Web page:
Student research projects will investigate screen-based digital design and interactive systems. These will include websites, animation, the design of virtual spaces, interactive desktop presentations and visual navigation systems, the design and interface of virtual communities, distance learning and CD ROM based interactive educational and cultural projects, and web based national and international exchange opportunities.
  • Inter-media and Hybrid Practice
    Student research projects will focus on digital integration or hybrid practices including social design or art interventions, installations, exhibitions, compilation works that use cross-discipline means of expression, and include the integration of digital technology into the process or final production.
  • Theoretical Investigations in Design Art
    Student research projects will be used to investigate the theoretical constructs and discourse relating to the impact of digital technologies in art and design. This will also include the application of digital technologies for appropriate pedagogies and the development of innovative teaching methodology.

DART 502 Language, Politics, Manifestos - Reading Seminar (3 credits)
The readings in this seminar will examine the ethical responsibilities, social impact, and cultural consequences of the new technologies in design art practice. The course will identify, situate and develop a language for dialogue and discourse. The issues considered will be on design ecology and ethics, gender polarization and biases, political strategies in the public sphere, and essential declarations of the digital era, in present and future technological environments.

DART 503 Theories of Interactivity (3 credits)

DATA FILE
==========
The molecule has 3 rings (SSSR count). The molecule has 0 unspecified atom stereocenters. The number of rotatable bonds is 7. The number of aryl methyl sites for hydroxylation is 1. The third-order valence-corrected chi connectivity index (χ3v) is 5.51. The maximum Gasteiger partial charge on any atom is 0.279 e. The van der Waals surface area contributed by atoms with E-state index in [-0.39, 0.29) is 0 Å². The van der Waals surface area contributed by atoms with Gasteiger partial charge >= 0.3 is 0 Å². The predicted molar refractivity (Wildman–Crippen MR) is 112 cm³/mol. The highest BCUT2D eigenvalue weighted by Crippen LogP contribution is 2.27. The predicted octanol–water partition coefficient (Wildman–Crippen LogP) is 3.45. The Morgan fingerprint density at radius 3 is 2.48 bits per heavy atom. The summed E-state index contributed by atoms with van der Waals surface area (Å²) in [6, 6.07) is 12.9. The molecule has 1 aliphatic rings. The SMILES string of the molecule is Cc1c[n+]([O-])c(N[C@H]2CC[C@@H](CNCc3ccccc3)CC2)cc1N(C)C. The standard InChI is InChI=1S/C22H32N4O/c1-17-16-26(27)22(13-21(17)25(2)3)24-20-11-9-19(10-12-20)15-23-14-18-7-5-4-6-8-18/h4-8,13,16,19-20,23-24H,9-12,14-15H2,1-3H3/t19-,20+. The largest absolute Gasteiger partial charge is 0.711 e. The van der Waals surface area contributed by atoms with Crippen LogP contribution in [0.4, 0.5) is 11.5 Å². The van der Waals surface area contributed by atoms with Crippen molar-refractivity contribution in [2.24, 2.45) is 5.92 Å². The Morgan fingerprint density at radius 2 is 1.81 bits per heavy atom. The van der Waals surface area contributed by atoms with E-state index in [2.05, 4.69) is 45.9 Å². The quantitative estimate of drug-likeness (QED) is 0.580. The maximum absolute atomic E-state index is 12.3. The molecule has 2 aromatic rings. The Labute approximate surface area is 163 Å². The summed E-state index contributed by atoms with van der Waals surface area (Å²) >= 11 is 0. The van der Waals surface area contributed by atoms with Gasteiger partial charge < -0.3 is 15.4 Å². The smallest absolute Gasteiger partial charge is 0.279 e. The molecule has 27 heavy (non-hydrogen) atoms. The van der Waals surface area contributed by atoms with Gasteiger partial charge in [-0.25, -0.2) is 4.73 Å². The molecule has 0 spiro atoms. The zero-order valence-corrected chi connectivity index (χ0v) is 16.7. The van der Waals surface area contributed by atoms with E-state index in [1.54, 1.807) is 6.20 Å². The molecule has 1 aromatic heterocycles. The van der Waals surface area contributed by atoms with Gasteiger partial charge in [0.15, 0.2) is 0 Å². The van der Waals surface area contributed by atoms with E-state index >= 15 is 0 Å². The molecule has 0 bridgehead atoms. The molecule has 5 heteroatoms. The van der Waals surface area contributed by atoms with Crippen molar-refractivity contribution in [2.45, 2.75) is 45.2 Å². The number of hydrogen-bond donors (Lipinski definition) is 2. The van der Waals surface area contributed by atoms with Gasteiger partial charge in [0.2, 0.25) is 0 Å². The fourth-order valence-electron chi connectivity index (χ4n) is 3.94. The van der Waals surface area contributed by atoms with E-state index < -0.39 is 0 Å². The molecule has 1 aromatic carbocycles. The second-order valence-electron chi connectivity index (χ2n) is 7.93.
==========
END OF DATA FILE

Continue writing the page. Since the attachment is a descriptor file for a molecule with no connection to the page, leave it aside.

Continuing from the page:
This course will explore the new opportunities designers have to fundamentally change the ways in which information is organized, manipulated and disseminated in the context of new communications technologies. The computer, as a medium for expression, will be explored through issues of cognition, metaphor, narrative structures, the creation of three dimensional objects and environments, symbolic interaction, information architecture and interactive visual navigational systems.

DART 504 Contextualizing Design Practice (3 credits)
This course approaches design and digital technologies through interdisciplinary theoretical engagement to investigate the cultural and discursive context in which design resides. Through a combination of seminar discussions, workshops, and individual writings, students situate their work in different environments, such as commercial, public or domestic contexts, and explore new venues of dissemination. Such investigations enhance students’ ability to contextualize, articulate and exhibit the thesis work.

DART 510 Independent Study (3 credits)
Prerequisite: Written permission of the Graduate Program Director.
Independent study proposals must be supported by a full-time faculty supervisor and approved with written permission by the Graduate Program Director. The student undertakes research in a specific field or topic relevant to their area of study.